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For many of us, the modern-day consists of prolonged wakefulness, high levels of stress and sub-par sleeping patterns.
Your training could be on point, but without sufficient sleep, you could be undermining your body.
Your body recovers during sleep, fact.
The result of lifting heavier and harder each session, is the breakdown of muscle fibres. These muscle fibres grow back bigger and stronger to help us lift more volume each workout.
As you continue to break down muscle fibres in the hope of rebuilding stronger, bigger and more defined muscles, alongside increasing athletic performance, it becomes even more crucial to ensure you're getting an adequate amount of sleep each night. Giving your body and mind the time it needs to fight fatigue, through adequate rest and recovery.
How many hours should you be sleeping each night?
The National Sleep Foundation states teenagers require 8-10 hours of sleep each night, whilst young adults and adults require 7-9 hours of sleep each night.
Here are five ways that sleep can supercharge your workout
Challenging our physical fitness is what we do. Without sufficient recovery, our goals will soon drift out of our reach. Alongside consuming the correct nutrients from our diet, we also need to get our nightly kip to help our body to continue building strength and repairing.
The brain releases the majority of our Human Growth Hormone (HGH) during sleep, a complex protein that seeps into the bloodstream and works repair our bodies tissues.
Want to come back stronger each session? Rest up.
Sleep deprivation directly affects the brain and body, impacting their daily function.
Strong evidence through research states that sleep deprivation is linked to weight gain and, according to examine.com(1); reducing your time asleep has a direct relation to an increase in appetite.
So, put simply, a decrease in sleep can lead to an increase in body fat. Often through the adjustment in hormones from sleep deprivation, which leads to a voluntary increase in calorie consumption (because we feel hungry, even though we're not)(2).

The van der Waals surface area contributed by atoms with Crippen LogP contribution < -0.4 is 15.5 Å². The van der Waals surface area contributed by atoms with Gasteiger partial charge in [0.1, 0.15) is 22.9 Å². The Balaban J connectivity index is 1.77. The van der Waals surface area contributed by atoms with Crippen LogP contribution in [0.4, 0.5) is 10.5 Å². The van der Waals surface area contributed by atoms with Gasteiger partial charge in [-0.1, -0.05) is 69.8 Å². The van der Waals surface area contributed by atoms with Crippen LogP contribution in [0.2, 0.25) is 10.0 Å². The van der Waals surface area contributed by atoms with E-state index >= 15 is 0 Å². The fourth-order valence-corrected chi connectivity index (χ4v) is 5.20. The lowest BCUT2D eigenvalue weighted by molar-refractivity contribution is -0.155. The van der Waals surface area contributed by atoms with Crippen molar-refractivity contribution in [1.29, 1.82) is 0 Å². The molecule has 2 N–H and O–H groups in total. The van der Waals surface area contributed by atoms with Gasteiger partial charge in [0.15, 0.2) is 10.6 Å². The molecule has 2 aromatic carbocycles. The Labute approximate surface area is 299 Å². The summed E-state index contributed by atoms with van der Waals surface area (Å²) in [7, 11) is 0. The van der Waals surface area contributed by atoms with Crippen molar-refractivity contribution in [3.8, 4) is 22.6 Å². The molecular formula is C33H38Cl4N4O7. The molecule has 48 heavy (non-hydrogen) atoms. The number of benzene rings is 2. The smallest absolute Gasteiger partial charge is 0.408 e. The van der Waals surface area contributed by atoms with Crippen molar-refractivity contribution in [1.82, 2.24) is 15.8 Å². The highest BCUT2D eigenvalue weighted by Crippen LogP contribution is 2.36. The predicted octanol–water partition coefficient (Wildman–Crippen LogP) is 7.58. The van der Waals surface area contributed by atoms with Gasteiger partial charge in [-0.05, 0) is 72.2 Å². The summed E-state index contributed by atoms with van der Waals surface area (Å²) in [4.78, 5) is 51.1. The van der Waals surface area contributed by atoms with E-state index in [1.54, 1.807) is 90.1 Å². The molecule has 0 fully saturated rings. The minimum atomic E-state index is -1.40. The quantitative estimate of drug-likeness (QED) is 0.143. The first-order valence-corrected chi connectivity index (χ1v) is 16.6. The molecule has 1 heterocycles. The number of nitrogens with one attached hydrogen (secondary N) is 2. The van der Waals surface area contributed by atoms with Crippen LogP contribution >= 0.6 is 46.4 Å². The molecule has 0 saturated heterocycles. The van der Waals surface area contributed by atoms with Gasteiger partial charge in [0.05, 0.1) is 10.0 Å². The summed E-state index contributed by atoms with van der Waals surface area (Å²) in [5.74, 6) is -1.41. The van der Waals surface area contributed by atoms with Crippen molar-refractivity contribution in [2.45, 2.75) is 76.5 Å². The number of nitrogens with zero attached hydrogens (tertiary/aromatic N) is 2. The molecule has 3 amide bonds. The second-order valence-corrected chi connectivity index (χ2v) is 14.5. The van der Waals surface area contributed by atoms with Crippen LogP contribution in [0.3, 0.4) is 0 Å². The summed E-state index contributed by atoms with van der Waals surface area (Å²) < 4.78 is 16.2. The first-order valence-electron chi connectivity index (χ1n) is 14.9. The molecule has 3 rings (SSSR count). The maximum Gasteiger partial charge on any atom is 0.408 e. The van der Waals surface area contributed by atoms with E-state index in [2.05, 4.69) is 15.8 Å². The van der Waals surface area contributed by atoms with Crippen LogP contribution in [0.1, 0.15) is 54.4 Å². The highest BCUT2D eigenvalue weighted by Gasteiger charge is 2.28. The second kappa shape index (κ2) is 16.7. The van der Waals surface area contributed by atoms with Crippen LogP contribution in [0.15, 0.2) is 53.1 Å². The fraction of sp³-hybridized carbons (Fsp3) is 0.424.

Hitting the gym hard is great, but if you're turning into a gremlin when it comes to snacks and meals, you could be undoing all your hard work!
You might be able to pull through a day or two of reduced sleep, but sooner or later, those 4-hour kips before the alarm bursts your eardrums will catch up to you.
Consistency is key and building a regular sleep pattern is crucial to keep your body clock in check and hit that golden number of 8-9 hours sleep each night.
If you get up at 5 am for work, hit the pillow a little earlier. If you're a student or work from home, build a habit and work towards a time you can regularly wake up at each day.
Reaching Peak Athletic Performance
Consider yourself an athlete? A study conducted on collegiate basketball players showed improvements in specific measures of performance following an increase in the participant's sleep times(3).
Whether you are hitting the weights, going out for a run or stepping on to a football pitch surrounded by 60,000 fans; sleep has a contributing factor to your athletic performance.
Sometimes our physical state gets so much attention, we neglect our mental health. A crucial part of our day-to-day life, and the way we perform in the gym.
"Sleep is essential for cognitive performance, especially memory consolidation" - Maquet P
Lack of motivation or focus in the gym? Loading up on pre-workout may not be the answer, instead, take a look at your sleep pattern and quality. Our brain is a muscle too and without sufficient rest and recovery, our decision making, focus and mental strength can become negatively impacted.
One last rep right?... If your brain and body are fatigued, it will probably say no.